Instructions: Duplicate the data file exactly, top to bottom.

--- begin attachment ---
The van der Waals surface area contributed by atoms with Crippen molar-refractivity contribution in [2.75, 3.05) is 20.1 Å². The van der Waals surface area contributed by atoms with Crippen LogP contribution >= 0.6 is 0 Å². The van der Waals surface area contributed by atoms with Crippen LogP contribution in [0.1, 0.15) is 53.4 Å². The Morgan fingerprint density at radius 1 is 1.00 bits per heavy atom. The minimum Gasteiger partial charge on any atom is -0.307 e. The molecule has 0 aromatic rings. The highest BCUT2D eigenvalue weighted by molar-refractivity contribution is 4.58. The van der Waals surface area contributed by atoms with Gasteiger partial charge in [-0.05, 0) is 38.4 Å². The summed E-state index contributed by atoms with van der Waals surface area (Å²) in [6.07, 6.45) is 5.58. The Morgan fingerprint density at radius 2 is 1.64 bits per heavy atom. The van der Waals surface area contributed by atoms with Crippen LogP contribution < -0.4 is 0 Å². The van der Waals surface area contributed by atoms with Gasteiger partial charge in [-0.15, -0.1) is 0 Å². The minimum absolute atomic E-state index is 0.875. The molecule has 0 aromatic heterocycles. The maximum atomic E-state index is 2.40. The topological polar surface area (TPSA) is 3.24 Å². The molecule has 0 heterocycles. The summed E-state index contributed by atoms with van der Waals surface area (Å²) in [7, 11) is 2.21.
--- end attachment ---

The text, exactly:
The van der Waals surface area contributed by atoms with Crippen molar-refractivity contribution in [2.75, 3.05) is 20.1 Å². The van der Waals surface area contributed by atoms with Crippen LogP contribution >= 0.6 is 0 Å². The van der Waals surface area contributed by atoms with Crippen LogP contribution in [0.1, 0.15) is 53.4 Å². The Morgan fingerprint density at radius 1 is 1.00 bits per heavy atom. The minimum Gasteiger partial charge on any atom is -0.307 e. The molecule has 0 aromatic rings. The highest BCUT2D eigenvalue weighted by molar-refractivity contribution is 4.58. The van der Waals surface area contributed by atoms with Gasteiger partial charge in [-0.05, 0) is 38.4 Å². The summed E-state index contributed by atoms with van der Waals surface area (Å²) in [6.07, 6.45) is 5.58. The Morgan fingerprint density at radius 2 is 1.64 bits per heavy atom. The van der Waals surface area contributed by atoms with Crippen LogP contribution < -0.4 is 0 Å². The van der Waals surface area contributed by atoms with Gasteiger partial charge in [-0.15, -0.1) is 0 Å². The minimum absolute atomic E-state index is 0.875. The molecule has 0 aromatic heterocycles. The maximum atomic E-state index is 2.40. The topological polar surface area (TPSA) is 3.24 Å². The molecule has 0 heterocycles. The summed E-state index contributed by atoms with van der Waals surface area (Å²) in [7, 11) is 2.21.